Rethinking Sola Scriptura

Obama’s announcement reveals an inconsistency in African American biblical interpretation at the congregational and denominational levels. Black clergy routinely contextualize scriptural passages on slavery and women while simultaneously insisting on a plain, non-contextualized reading of Scripture in regards to sexuality and gay marriage. This diversity of interpretative strategies is rarely acknowledged. Regardless of where we stand, it’s time we eradicate the fiction that our moral conclusions are strictly and exclusively reached by reasoning from Scripture. Once we deconstruct the notion that any of our positions are “Biblical” with a capital B, we can then charitably discuss our respective visions of how to faithfully interpret the canon of Scripture on matters of sexuality. Such discussion can help us accomplish the positive good of Christians modeling charitable dialogue to a corrosive political culture and the negative good of ceasing to bear false witness — theologically conservative black churches/denominations in regards to theologically liberal ones and vice versa.

President Obama has supported gay marriage since his first run for public office in 1996. What has evolved, therefore, is not Obama’s position but public opinion. Some speculate that the White House tested the political waters by rolling out the support of Vice President Biden and U.S. Education Secretary Arne Duncan prior to Obama’s announcement. I’m not sure if that’s the case—we’ll find out when Obama releases his presidential memoirs. In terms of reelection, I doubt that Obama’s support will decrease the voter turnout or the likely scenario that African Americans predominantly vote for him in 2012. Black folks know Obama is not a theologian-in-chief, but our commander-in-chief. Secondly, President Obama is generally regarded as stronger than Gov. Romney on issues of greatest import to college-educated African-Americans (his most reliable voting bloc) — jobs, supporting small business, expanding educational opportunity, and so on. As Ta-Nehisi Coates of The Atlantic once tweeted, “No one gets everything they want in a candidate.” Since the Voting Rights Act, black voters, whether Republican or Democrat, have never seen — and will never see — a fully satisfying candidate for President of the United States. Believing that such a candidate exists, or that Obama was that candidate, is an understandable but lamentable sign of political immaturity. I hope that we grow up civically, prioritize the issues according to our respective metrics, and then see how the votes aggregate once it’s all over.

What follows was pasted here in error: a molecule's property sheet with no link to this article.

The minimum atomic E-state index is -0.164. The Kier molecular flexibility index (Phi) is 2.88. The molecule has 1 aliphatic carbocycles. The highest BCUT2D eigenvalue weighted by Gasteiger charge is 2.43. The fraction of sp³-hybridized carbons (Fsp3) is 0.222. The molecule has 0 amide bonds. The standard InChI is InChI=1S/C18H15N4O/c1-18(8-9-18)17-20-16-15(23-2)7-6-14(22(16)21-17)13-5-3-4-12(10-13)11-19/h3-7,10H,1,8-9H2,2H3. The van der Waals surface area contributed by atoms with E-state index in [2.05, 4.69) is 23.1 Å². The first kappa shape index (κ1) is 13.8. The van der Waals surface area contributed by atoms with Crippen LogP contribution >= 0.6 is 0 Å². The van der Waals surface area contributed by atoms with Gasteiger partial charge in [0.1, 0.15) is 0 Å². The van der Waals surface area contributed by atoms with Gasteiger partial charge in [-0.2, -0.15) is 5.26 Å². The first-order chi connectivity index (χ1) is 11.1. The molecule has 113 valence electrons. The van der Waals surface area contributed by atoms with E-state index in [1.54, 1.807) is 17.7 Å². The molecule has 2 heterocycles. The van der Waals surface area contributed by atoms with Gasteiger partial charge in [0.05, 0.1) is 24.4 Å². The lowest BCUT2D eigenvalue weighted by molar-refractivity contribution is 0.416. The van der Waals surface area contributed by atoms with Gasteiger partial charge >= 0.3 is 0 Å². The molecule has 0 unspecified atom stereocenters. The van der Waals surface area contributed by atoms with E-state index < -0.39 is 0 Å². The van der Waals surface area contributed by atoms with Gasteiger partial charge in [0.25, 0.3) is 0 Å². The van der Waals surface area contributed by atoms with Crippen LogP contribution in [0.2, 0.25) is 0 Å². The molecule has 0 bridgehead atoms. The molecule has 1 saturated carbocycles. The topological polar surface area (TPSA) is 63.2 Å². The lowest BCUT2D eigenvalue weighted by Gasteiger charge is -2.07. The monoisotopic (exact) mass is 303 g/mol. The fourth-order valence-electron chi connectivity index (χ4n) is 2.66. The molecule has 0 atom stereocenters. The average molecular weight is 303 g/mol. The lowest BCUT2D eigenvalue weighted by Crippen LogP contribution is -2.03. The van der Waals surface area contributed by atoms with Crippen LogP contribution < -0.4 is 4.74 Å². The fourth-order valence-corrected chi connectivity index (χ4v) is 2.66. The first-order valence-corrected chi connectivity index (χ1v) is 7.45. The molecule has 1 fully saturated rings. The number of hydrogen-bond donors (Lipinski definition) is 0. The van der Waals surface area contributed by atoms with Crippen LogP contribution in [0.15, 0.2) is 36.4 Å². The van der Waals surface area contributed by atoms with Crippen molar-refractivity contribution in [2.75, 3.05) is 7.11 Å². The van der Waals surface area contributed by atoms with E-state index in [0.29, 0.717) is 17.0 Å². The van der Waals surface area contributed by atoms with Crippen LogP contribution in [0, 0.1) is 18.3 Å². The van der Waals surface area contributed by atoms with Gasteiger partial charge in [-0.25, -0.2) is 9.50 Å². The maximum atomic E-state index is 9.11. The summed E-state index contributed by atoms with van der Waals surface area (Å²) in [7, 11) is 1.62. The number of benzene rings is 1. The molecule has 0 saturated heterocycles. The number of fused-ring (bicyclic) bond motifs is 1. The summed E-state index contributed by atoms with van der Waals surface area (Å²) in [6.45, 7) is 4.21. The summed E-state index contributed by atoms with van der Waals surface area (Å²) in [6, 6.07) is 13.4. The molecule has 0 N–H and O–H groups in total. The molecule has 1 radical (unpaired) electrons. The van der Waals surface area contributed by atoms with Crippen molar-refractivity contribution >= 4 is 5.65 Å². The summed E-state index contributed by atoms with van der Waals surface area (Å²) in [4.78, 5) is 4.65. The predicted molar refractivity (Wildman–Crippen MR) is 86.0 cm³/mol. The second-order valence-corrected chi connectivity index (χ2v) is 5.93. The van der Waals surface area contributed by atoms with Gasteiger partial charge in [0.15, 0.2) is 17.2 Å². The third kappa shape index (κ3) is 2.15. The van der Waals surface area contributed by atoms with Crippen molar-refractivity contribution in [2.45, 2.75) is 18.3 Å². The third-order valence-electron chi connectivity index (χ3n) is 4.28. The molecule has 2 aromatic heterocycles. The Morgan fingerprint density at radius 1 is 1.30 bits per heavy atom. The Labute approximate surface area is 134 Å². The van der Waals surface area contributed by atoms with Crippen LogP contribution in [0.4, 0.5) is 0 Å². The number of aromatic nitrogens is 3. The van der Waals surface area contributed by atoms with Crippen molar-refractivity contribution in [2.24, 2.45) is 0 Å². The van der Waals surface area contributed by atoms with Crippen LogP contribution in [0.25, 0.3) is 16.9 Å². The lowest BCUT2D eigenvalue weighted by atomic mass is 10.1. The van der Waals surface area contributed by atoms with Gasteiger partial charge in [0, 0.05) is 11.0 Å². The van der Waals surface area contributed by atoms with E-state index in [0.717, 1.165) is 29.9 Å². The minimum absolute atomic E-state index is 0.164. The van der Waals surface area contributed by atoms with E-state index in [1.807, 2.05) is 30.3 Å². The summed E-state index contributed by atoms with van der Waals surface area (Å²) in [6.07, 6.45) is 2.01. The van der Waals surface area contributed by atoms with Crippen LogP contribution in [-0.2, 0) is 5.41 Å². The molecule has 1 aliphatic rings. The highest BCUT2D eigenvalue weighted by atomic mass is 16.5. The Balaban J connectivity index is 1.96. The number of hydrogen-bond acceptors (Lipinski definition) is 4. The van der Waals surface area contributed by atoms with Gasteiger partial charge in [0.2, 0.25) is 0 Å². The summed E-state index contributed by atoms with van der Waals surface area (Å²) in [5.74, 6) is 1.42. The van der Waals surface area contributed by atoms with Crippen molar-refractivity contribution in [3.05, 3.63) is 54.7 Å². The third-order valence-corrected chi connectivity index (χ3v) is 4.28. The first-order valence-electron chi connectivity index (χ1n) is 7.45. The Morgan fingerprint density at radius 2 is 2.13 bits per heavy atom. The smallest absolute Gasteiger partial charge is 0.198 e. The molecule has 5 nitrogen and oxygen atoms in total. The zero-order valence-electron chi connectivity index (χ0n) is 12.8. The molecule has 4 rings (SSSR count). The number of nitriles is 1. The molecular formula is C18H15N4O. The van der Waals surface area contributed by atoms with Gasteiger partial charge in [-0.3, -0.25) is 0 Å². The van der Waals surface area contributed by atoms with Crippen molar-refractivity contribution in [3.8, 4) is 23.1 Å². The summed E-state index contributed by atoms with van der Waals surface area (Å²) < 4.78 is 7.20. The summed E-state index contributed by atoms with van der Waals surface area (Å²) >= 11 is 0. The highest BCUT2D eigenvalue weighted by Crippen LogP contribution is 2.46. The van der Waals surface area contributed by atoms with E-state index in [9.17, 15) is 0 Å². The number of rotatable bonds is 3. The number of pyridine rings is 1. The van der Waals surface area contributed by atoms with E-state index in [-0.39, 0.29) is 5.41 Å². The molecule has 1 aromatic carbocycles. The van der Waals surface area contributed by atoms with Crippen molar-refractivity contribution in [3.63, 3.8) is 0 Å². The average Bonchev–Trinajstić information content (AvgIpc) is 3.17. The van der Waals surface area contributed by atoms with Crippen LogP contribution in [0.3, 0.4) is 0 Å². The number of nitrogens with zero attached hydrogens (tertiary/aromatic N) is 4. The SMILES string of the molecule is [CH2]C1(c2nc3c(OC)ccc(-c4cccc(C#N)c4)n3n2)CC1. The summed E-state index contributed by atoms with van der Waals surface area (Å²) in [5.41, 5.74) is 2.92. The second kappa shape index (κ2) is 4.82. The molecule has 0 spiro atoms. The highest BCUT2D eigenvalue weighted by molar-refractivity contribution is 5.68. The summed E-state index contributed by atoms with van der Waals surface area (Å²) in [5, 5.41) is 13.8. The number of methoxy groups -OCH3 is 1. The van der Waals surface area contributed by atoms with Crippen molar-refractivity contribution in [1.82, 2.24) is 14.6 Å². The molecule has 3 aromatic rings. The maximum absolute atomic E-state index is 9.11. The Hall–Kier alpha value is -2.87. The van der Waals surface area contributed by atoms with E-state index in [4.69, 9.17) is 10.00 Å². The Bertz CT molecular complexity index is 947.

Andrew Wilkes, an UrbanFaith columnist, works at Habitat for Humanity-NYC as the Faith and Community Relations associate and serves as an affiliate minister at the Greater Allen Cathedral of New York. He is an alumnus of the Coro Fellow in Public Affairs, Princeton Theological Seminary, and Hampton University. You can follow him on Twitter at: @andrewjwilkes.

Dr. DeForest Soaries

Not So Fast

“I didn’t hear the president propose a government program or policy. He expressed a personal opinion, which he has the right to do.”

Rev. Dr. DeForest “Buster” Soaries is senior pastor of First Baptist Church of Lincoln Gardens in Somerset, New Jersey.

Rev. Julian DeShazier

The Incompatibility of God and Caesar

Will President Obama lose some of the Christian Right in this year’s electorate? Sure, but he lost most of them already, and he’ll win a few back after the poor discover how out of touch “Daddy Warbucks” Romney really is. And if you think the Black Church (not a monolith) won’t vote for Obama over this: wrong again. The Latino vote (again, not a monolith) is overwhelmingly conservative theologically, and this may stir the pot. Overall, though, I have to believe there are more civil rights sympathizers (who want equal rights period, regardless of the issue) than ideologues. The media gives the microphone to the dogmatists, but I suspect the levelheaded have been listening to The Who (or at least watching CSI: Miami) and “Won’t Get Fooled Again.” That is, if they remember George W. Bush.

The issue itself needs to be considered on civil and religious grounds — and not at the same time. The Bible should not dictate policy or how rights are distributed; God and Caesar make “strange bedfellows,” as Leo Tolstoy once remarked, and ironically, as Jesus agreed (Matt. 22:21). Yet as we render unto Caesar, we church leaders must affirm our prophetic DNA — to name when Caesar is denying basic human dignity. It happened with slavery. It happened with abortion. It is happening now with health-care rights for women, and with the issue of same-sex marriage. You may assess the decision itself on biblical grounds (as unsound an argument as that is), but Caesar cannot deny the ability to decide. This is a putrid yet common discrimination — to deny choice because of our displeasure at how one may choose — and it is an offense to God. Every citizen is also a child of God.

What the Bible says about homosexuality is fairly clear: not much, and almost never in the context we intend. But should theology shape policy? Should the office of the President also be a seat of moral authority? I worry that the trajectory of human history, including (mostly) politics, has been in search of a more perfect Christianity, and it has proven a crash course. But if we can use our worldview in search of Truth, instead of assuming these are the same, then the kingdom may be closer than we think.